It’s Porridge Time — Japan

Image Credit from Japanese Cooking 101

About this time last year, I was waxing on about how excited I was about the mercury dropping and it finally getting to be cold enough for porridge in the morning. Check that post for good, basic European porridge recipe suggestions (hazelnut and chocolate is still a house favorite). This year, though, we’re going to look at porridges across the world.

Mushy grains with flavor additives might well be one of the first things we cooked, even before becoming sedentary agriculturalists 10,000 years ago. The technique is downright simple: boil a grain that would otherwise be inedible in water until it’s soft. Make it more exciting by adding dairy, nuts, fruit, fish, or whatever else you have on hand, especially if it sweetens it.

Japanese Rice Porridge: Okayu お粥

Okayu (Image Credit)

When rice is used in porridge, it is technically called a congee (the Tamil word likely came to English via Portuguese). In Japan the term is okayu. The basic recipe is one part rice to five to seven parts water and a pinch of salt boiled for 30 minutes on low. To this extremely bland base, all manner of things can be added: salmon roe, onion, ginger, spinach, egg, and sweet potato, but the dish is best known served with umeboshi — a pickled, salty plum. The basic recipe can be modified by boiling the rice in chicken, fish, or miso broth instead of water. For a different taste altogether, cook the rice in green tea (chagayu) like Buddhist monks.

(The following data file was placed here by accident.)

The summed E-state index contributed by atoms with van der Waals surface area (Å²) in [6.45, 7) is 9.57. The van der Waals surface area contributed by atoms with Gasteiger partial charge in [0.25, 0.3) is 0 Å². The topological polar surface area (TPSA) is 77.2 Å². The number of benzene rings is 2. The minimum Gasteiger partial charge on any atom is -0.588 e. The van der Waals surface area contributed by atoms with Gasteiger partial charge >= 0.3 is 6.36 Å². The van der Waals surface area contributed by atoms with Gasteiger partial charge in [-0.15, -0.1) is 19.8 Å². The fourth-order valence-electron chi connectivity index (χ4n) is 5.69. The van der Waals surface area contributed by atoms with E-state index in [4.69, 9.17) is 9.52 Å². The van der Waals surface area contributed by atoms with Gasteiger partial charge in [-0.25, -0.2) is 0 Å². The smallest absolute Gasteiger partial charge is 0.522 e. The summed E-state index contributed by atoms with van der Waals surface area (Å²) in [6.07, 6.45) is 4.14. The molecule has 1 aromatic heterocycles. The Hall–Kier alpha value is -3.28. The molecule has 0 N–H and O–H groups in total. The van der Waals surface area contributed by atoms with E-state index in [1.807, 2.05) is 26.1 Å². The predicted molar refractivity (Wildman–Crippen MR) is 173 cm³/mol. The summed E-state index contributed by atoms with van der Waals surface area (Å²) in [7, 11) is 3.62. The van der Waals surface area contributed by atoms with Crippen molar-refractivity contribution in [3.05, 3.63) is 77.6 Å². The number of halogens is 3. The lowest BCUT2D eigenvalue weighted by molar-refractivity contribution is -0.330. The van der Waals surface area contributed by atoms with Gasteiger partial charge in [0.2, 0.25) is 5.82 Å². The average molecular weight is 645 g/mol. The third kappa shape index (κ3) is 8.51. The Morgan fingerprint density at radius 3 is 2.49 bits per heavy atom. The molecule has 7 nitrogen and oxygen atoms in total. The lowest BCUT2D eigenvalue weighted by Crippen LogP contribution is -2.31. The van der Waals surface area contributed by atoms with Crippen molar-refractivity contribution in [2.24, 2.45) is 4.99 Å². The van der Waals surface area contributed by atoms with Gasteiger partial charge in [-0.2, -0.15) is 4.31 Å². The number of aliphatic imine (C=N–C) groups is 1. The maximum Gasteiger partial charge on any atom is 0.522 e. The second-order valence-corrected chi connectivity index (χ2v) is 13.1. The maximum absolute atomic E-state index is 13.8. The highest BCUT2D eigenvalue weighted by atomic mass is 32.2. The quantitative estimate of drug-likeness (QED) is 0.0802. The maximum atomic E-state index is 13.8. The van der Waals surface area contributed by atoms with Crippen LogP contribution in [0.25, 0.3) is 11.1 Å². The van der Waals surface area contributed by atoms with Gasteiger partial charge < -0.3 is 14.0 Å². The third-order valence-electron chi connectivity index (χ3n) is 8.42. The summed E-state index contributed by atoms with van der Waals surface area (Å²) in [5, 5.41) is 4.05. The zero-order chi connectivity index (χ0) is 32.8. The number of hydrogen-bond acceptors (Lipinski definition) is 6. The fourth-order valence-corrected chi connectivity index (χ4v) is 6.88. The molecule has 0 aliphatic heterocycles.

For more on Okayu, check out the following resources:

Japanese Cooking 101
The Spruce
Japan Times

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